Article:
My Superpower: I Can Predict The Future – And It Says RECESSION

A recession will happen at some point. Be prepared.

You guys! I have this awesome superpower: I can predict the future. Thankfully for you, I’m not going to be selfish with this amazing power. Here’s something this power told me: a recession is coming.

Seriously.

You see, markets tend to be cyclical in nature. After a bull run – when the markets perform well and everyone’s feeling happy – there typically comes a recession. And boy, have we had a long bull run already of nearly 9 years.

What goes up, must come down, as they say. That’s true of a baseball (unless you can throw it at escape velocity of 25,020 miles per hour in which case you might have a more badass super power than I do) and it’s true of markets as well.

But it’s not all doom and gloom. Recessions last a few months to a few years, but historically after a recession comes another bull run. This is when the market realizes “oh yeah! We can do stuff other than just go down.” and investors are all happy again.

And that means that recessions, for savvy, tough-willed individuals, can be great opportunities to buy at a discount.

When Is The Next Recession Coming?

For all of the market experts who claim to be able to predict when a recession is going to come, not many are actually very accurate. Some say it’s coming this year or next. Others have already had their dates come and go with no recession. But it doesn’t matter.

Here’s the downside of my amazing superpower. While I can see certain things in the future, it doesn’t let me pick out a specific point in time. It’s like I am seeing all of time at once. My super power unfortunately doesn’t let me see WHEN something is going to happen, just that at some point, it will. So it’s pointless to try to predict when a recession is coming.

No big deal: folks who try to time the market actually do worse than those who just dollar cost average. If you’re unfamiliar, dollar cost averaging is simply pumping a specific amount of money into investments on a periodic basis.

When stock prices are up you’ll buy fewer shares; when they are lower, you’ll buy more. But you’re consistently putting in the same dollar amount each month or week.

How To Prepare

So how do you prepare when you don’t know when something is going to happen? Simple: you set up systems and ignore everything else.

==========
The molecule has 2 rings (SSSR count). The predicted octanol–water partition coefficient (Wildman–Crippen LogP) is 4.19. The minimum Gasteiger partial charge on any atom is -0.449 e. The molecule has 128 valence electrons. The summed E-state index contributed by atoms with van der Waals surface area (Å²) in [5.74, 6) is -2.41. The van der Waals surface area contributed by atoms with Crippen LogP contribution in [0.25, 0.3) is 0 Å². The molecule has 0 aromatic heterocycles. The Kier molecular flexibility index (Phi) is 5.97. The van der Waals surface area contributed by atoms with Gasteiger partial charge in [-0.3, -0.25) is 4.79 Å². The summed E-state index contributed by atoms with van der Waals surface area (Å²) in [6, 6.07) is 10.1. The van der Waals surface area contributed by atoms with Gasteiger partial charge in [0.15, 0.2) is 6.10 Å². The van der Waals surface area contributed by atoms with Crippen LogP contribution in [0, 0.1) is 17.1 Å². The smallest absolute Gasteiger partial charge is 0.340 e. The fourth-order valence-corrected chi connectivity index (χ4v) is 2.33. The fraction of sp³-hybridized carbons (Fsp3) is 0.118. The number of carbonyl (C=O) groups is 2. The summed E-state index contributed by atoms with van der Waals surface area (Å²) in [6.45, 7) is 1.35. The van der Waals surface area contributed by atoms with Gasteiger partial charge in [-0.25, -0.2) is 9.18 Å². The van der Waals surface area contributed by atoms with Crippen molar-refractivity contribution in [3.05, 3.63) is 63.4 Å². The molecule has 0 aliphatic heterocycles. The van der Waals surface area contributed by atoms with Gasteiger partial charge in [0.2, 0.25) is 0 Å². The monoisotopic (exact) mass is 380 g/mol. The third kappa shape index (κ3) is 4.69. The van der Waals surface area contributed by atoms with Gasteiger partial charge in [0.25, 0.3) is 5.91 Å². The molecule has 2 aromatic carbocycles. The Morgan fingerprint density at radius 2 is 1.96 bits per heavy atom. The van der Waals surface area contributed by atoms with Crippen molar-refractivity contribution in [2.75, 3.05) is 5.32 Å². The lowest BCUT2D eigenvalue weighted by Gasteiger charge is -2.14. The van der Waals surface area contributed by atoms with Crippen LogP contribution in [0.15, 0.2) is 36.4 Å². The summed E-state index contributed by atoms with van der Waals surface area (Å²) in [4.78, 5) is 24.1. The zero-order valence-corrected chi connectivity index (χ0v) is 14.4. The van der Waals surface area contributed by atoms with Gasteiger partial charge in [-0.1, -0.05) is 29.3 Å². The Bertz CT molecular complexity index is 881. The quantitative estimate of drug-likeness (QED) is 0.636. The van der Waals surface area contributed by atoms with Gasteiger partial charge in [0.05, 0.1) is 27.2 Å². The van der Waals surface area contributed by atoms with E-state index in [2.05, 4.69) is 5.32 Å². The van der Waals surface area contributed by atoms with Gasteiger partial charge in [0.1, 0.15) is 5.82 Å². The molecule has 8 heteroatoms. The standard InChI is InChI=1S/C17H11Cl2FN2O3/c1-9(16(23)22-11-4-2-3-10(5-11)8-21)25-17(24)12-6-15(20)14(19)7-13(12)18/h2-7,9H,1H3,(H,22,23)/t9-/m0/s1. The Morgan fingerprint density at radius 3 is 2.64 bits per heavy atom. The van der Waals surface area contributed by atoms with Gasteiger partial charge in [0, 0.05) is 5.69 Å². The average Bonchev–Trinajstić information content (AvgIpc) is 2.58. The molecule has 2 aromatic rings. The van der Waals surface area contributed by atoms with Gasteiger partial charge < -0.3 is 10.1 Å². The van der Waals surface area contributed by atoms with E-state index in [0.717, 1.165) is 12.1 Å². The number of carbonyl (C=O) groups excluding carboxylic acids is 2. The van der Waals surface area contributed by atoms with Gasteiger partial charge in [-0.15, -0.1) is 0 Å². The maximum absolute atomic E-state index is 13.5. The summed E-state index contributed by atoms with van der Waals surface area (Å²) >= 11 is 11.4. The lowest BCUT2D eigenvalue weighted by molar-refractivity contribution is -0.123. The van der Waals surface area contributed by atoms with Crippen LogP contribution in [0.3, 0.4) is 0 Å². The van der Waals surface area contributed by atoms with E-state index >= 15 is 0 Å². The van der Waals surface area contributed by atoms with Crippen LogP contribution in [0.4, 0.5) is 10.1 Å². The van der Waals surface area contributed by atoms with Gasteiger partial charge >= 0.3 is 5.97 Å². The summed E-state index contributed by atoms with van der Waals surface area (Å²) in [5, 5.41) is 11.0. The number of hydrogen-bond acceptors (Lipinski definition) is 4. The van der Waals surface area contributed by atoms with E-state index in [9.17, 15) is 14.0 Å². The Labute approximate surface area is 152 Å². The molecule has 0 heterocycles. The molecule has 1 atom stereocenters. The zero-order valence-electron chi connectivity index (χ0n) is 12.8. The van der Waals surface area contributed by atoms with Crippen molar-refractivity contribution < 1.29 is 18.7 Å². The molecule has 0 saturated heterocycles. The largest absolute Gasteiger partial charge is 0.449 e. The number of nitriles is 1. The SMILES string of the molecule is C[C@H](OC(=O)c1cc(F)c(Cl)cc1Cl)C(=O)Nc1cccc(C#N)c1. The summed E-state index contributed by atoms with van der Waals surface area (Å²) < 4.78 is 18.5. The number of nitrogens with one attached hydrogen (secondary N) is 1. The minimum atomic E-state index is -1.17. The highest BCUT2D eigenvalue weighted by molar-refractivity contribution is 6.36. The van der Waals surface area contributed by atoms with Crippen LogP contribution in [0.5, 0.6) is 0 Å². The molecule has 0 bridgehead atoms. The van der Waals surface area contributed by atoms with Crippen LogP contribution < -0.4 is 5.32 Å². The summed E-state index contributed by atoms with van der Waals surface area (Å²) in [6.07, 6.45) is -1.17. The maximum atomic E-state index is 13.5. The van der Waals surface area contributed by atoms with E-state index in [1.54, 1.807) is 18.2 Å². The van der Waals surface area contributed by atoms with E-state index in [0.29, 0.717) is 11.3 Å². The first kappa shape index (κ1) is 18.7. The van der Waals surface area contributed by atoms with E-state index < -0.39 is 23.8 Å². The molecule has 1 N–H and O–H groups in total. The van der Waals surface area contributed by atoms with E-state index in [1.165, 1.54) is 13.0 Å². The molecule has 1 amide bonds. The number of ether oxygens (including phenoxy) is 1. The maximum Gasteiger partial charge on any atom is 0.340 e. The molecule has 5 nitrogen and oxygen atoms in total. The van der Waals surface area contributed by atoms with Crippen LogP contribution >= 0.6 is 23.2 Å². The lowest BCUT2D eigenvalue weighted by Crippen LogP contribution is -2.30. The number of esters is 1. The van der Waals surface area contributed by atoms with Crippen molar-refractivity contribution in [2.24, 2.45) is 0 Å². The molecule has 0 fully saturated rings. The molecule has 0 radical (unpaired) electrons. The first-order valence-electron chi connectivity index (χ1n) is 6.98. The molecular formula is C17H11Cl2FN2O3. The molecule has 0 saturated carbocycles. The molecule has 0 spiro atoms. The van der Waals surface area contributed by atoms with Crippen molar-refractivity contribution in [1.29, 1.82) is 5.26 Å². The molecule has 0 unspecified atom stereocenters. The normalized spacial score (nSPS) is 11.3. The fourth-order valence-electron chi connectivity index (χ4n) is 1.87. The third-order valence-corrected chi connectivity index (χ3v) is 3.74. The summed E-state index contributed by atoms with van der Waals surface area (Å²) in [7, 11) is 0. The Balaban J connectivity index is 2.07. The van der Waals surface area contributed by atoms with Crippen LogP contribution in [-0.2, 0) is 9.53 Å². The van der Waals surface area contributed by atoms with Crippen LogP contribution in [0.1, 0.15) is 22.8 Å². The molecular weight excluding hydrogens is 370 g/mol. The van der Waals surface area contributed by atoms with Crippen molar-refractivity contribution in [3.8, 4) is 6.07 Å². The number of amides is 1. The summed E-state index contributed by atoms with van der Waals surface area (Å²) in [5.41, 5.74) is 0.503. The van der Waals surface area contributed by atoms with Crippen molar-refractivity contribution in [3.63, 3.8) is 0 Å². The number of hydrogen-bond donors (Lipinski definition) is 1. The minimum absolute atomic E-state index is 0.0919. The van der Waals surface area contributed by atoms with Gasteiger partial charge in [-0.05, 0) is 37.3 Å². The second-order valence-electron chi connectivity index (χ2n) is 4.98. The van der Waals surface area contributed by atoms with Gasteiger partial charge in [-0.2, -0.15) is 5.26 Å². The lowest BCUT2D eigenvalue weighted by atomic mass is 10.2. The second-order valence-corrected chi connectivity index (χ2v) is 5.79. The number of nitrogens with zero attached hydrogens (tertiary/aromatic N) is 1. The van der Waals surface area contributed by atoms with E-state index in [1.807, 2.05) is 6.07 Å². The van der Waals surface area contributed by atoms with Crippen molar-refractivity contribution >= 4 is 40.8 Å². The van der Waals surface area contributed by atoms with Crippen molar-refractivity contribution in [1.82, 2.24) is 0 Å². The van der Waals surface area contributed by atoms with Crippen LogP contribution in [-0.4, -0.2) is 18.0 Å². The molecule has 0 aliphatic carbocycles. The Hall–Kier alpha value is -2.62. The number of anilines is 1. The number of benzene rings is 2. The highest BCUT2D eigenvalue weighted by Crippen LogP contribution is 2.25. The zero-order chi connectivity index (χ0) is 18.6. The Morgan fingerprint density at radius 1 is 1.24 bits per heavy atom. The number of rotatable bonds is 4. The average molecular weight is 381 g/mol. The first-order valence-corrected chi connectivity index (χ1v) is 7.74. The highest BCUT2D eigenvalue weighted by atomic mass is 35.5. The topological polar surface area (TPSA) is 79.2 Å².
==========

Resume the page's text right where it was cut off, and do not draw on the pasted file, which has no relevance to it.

What systems? Quite simply, continue to contribute to your 401(k)’s and IRA‘s each month. Set up automatic transfers into your brokerage accounts, too. And if you aren’t maxing your 401(k) yet, inch your way there.

If you’ve done your job and set up good systems, you can weather the storm. When markets are down, your dollar buys more shares. Buying more shares means when they go back up, you’re in a better position than you would have been if you cut back.

Once those are in place, ignore what the talking heads on TV and the media say. Disregard what your friends and neighbors are telling you about selling now before the bottom drops out.

Don’t Make Paper Losses Real Losses

Do you know who benefited during The Great Recession? Those who continued to invest. Guess what happened to the folks who panicked?

They turned their paper losses into real losses. If you stick with something simple like index funds, you won’t run the risk of losing your entire investment. If you pick individual stocks that could be a very real concern, however.

Separating your emotions from your behavior can be challenging, especially when people in the media and maybe in your own life are telling you to do what your emotions want you to. By selling, though, you realize your paper losses and turn them into real losses.

That can be detrimental not just in the situation, but it could also leave a bad taste about investing as a whole.

Have Some Cash On Hand

Unfortunately recessions also typically come with other issues such as job cuts. Between the end of 2008 and beginning of 2010 – The Great Recession – an estimated 8.8 million jobs were lost.

This can have a real, significant impact if you aren’t fully prepared. And being fully prepared means having at least some cash on hand to deal with potentially getting laid off.

Even if you think your job is fine and stable, it could be a good idea to bulk up your emergency fund. You never know what’s going to happen. Living within your means and avoiding lifestyle inflation now will help stretch your dollars as well.

It’s Coming, So Be Prepared

No matter what your opinions are on the timing of a recession, the fact of the matter is there WILL be one at some point in the future. You can be prepared to handle it – both emotionally and systematically – or you can succumb to your emotions and let the down-turn get the best of you.

Sticking through a recession isn’t easy, but those who do come out ahead on the other side.

Question:

What are you doing to prepare for the next recession?

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20 Comments

  1. I love your opening line “You guys! I have this awesome superpower: I can predict the future. ” But yes, you are 100% right – a recession is coming. The thing is that usually recessions happen because of missallocation of capital or over-tightening at the Fed. Neither of these seems to be happening. However, they will… it’s just a matter of time, we humans just can’t be happy with enough and that causes our cycle seesaw. But as some famous French people said during one of their revolutions – the money is made when there is chaos on the streets. Stay strong my fellow FI enthusiasts!

  2. You’re bang on with this one Dave. Kinda, sorta, maybe. That’s the way these predictions work. One of the biggest mistakes I’ve made as an investor was getting out after the markets bounce back in 2013. I thought they were high then. We’re in a Red/Blue stock market right now. All the Red money that was on the sidelines for all those years, is really flooding back into the market now. I would be surprised to see a 2 or 3K point drop in the DOW. I’m hedging by buying the volatility index (VIX) and for the big drops will be getting back into things I love for the long term.